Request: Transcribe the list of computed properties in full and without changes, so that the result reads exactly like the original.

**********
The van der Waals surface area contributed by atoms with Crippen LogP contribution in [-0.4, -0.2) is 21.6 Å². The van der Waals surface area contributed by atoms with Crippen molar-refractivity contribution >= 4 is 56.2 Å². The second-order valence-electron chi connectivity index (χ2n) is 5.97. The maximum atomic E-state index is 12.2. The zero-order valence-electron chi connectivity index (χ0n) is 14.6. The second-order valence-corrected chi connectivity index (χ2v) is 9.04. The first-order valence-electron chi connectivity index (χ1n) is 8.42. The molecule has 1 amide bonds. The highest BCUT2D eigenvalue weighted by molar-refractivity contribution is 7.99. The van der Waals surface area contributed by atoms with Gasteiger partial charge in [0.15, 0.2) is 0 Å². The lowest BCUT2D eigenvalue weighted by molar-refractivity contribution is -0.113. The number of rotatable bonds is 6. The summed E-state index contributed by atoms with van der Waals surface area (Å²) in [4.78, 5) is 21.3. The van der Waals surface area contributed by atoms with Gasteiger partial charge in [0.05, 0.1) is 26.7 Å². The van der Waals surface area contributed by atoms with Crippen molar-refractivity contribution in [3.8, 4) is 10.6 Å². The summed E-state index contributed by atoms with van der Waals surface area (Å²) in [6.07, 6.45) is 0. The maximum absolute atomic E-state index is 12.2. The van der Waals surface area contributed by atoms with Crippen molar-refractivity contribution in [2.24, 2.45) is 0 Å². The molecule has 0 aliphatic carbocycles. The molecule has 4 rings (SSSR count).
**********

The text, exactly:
The van der Waals surface area contributed by atoms with Crippen LogP contribution in [-0.4, -0.2) is 21.6 Å². The van der Waals surface area contributed by atoms with Crippen molar-refractivity contribution >= 4 is 56.2 Å². The second-order valence-electron chi connectivity index (χ2n) is 5.97. The maximum atomic E-state index is 12.2. The zero-order valence-electron chi connectivity index (χ0n) is 14.6. The second-order valence-corrected chi connectivity index (χ2v) is 9.04. The first-order valence-electron chi connectivity index (χ1n) is 8.42. The molecule has 1 amide bonds. The highest BCUT2D eigenvalue weighted by molar-refractivity contribution is 7.99. The van der Waals surface area contributed by atoms with Gasteiger partial charge in [0.15, 0.2) is 0 Å². The lowest BCUT2D eigenvalue weighted by molar-refractivity contribution is -0.113. The number of rotatable bonds is 6. The summed E-state index contributed by atoms with van der Waals surface area (Å²) in [4.78, 5) is 21.3. The van der Waals surface area contributed by atoms with Gasteiger partial charge in [0.05, 0.1) is 26.7 Å². The van der Waals surface area contributed by atoms with Crippen molar-refractivity contribution in [3.8, 4) is 10.6 Å². The summed E-state index contributed by atoms with van der Waals surface area (Å²) in [6.07, 6.45) is 0. The maximum absolute atomic E-state index is 12.2. The van der Waals surface area contributed by atoms with Crippen molar-refractivity contribution in [2.24, 2.45) is 0 Å². The molecule has 0 aliphatic carbocycles. The molecule has 4 rings (SSSR count).